AL: How did you begin the mycelium photo series?

AM: The Mycelium series came from my taste for mushrooms and distaste for the camera. I started listening more while trusting the sight less and less.

AL: Trusting the sightless and listening more is a significant shift for lens-based artists. What was your approach after this shift?

AM: During this time, I touched a lot of moss, slime, mud, ice, and tree bark. Three years later, I still have not touched my cameraand this period inspired me to approach image-making practices more meditatively and less violently. 


AL: What were you drawn to the most when creating the images?

AL: Working with Circuit-bending office scanners and spending hours (mostly at night) in the forest contact—capturing fungi and moss, it felt like I was sampling the forest somehow. Essentially, I was making images by touching subjects; there was something playful and sensual about the process.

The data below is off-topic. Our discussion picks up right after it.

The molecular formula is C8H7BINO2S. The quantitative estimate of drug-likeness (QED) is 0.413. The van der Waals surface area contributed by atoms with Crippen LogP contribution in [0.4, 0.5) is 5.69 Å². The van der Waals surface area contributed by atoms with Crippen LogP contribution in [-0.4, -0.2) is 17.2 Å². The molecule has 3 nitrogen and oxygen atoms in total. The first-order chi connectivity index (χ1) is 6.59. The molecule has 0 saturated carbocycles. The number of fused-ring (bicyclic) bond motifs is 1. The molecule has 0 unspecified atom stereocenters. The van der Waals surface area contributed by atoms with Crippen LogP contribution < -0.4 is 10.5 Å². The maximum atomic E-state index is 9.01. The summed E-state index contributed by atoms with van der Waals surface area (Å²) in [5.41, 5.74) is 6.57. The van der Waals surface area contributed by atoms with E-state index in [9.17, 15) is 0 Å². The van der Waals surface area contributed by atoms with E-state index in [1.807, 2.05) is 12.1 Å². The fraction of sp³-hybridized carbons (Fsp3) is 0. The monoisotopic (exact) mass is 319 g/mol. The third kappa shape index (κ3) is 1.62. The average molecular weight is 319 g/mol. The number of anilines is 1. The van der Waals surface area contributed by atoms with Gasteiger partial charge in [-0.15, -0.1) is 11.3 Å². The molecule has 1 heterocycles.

AL: What made you collaborate with Acceptance Letter on the printer series? 

Working with mycelium, I often waited hours for the fruiting body to release its spores on the scanner bed. Then, the mushrooms created their 1-1 image by themselves and placed it on a 2D surface. Like this printing process, we used touch transfer to put it on the tight-fitting garments. 

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